3 million additional refugees from the Syrian war are expected to head to Europe in 2016, and there is no cap in sight to the flow of foreign fighters to and from the jihadi battlefields of Syria, where civilians have begun to flee in large numbers even from relatively safe government-held areas. The inevitable shift in European priorities prompted by developments in 2015 mean that 2016 will almost certainly bring increasing European tolerance for the Kremlin’s clients in Damascus.

How the Europeans’ desire for stability in the face of unprecedented economic and cultural convulsions, and their possible willingness to cooperate with the Assad regime, translate into developments on the ground in Syria depends above all on the regime itself. While the outflow of refugees from relatively peaceful regime-held cities and towns may simply reflect the fact that Syrians under regime control are mostly urban and, therefore, better able to afford means of escape (unlike rural Syrians in areas under the insurgents’ control), it further signals the erosion of state institutions. The Economist reports that “Many [refugees] come from the regime’s outposts, such as western Aleppo,” which is believed to provide the bulk of those seeking refuge in Europe in 2016. “[R]elying as it does on air cover to maintain supplies, [western Aleppo] feels increasingly fragile. Services have deteriorated even in the richest parts of the capital. A middle-income country has collapsed into one in which 80% of people are “in need”, according to the UN.”

Although estimates put the proportion of the Syrian population under regime control at 50-70%, Mr. Lund rightly points out that should Assad’s government prove unable to muster “the resources or the institutional capacity to rebuild [the] areas” it reconquers under Russian air cover, “then it will rule no more effectively than the rebels.” And if Assad’s battered regime proves too dependent on the radical sectarian militias that have fought alongside it to allow Sunni refugees back into their homes, and “cannot in fact operate as an institutional state and a national government, then President Assad is just a warlord with a fancy title.” (The Iranians have empowered such auxiliary groups as a hedging strategy in case Assad’s regime does buckle under pressure).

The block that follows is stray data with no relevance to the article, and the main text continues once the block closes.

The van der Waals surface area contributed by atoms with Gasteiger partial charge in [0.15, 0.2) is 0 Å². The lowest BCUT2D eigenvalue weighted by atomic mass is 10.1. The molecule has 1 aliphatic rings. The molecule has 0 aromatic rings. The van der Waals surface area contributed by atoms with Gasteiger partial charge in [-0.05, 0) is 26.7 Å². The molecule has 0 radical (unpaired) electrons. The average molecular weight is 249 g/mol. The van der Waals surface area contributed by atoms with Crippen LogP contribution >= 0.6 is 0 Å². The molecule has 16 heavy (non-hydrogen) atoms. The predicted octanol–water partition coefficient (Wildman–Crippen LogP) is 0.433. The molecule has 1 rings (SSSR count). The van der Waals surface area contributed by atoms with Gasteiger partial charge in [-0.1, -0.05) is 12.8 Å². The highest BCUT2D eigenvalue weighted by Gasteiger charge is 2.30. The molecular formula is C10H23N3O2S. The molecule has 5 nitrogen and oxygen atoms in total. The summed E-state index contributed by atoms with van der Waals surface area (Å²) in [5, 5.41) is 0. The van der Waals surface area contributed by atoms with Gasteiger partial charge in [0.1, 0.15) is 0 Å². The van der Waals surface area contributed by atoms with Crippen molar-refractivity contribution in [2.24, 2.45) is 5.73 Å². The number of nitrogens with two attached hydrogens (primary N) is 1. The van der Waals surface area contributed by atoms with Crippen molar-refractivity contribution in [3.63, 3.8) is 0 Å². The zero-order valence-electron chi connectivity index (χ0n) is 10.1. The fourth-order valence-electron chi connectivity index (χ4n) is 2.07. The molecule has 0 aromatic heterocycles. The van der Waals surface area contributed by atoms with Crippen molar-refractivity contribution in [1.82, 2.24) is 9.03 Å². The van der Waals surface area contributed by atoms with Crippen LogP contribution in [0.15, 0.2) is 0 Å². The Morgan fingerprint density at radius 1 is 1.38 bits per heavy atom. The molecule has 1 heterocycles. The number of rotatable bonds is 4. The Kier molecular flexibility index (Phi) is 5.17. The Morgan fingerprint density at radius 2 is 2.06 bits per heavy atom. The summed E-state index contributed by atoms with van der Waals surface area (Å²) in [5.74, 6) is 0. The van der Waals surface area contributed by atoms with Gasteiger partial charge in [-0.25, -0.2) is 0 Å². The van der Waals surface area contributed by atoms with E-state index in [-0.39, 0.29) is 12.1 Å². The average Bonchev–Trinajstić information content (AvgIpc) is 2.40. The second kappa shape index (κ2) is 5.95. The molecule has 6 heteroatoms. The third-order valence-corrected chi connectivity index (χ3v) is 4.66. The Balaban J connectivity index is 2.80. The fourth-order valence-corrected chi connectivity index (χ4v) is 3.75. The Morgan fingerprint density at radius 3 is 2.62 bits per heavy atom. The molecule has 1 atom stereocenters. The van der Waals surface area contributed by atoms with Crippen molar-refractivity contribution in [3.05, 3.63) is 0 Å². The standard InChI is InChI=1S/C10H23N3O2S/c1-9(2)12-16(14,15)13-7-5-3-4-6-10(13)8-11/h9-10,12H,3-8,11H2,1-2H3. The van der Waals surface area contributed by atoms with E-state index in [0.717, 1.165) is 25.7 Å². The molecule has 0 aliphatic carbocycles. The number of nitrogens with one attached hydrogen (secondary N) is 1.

Should the strategic balance shift decisively towards the regime in 2016, presenting it with the opportunity to re-impose some semblance of state authority and to resuscitate public institutions in areas it retakes from the weakened rebels, the regime must take it if the conditions of fragmentation and warlordism that have engulfed the Syrian countryside are not to become permanent. It is now or never for the Assad regime.

As discussed above, however, the long-term goals of Putin’s pro-government intervention largely revolve around Russia’s strategic interests with respect to European energy markets. An as yet cash-strapped Kremlin is unlikely to have much interest in footing the bill for the postwar reconstruction of Syria, even if such an undertaking is to proceed under the aegis of its client regime. In all likelihood, Mr. Putin is intent on remedying the prevailing state of anarchic decay only up to a degree where Russia’s strategic needs can just about be met. While Mr. Putin will enthusiastically assist Mr. Assad when it comes to knocking buildings down, he will almost certainly be much less eager to help him pull them back up.

Whichever trajectory Syria’s confoundingly multidimensional conflict takes in 2016, Russia’s intervention on behalf of the regime is likely to be a major driving force behind developments on the ground. Yet the country weighing on many minds in the new year will be Turkey. As the only NATO member-state directly bordering Syria, Turkey has had a long history of geopolitical rivalry with the Russians (old antagonisms seemed to have re-emerged in November, with the Turks’ downing a Russian Su-24 near the Turkey-Syria border and the ensuing standoff between the two countries). Under the leadership of President Recep Tayipp Erdoğan and his ruling Justice and Development Party (AKP), Turkey has – in conjunction with Saudi Arabia and Qatar – sought to dislodge the Russians’ client regime in Damascus by providing the Islamist-led rebellion with arms and logistical support. A host of reasons, ranging from pipeline economics to grand strategy, explains the Turks’ anti-Assad stance.

Nevertheless, developments in 2015 have made it clear that despite Ankara’s implacable opposition to the Assad regime, toppling the Syrian president has fallen down among its list of priorities. With the renewal last summer of hostilities between the Turkish government and the militants of the Kurdistan Workers’ Party (PKK) – partly a consequence of Mr. Erdoğan’s own cynical attempts to concentrate power in the hands of a hitherto ceremonial presidency – Turkey’s Kurdish question has once again come to the fore. Daily reports of violence between government forces and militants from Turkey’s Kurdish southeast have polarized the society. The AKP government’s main concern regarding Syria in 2016 will be to prevent Kurdish groups in that country – the most important of which are affiliated with the PKK – from consolidating the mini-state they have carved out along most of the Syria-Turkey frontier.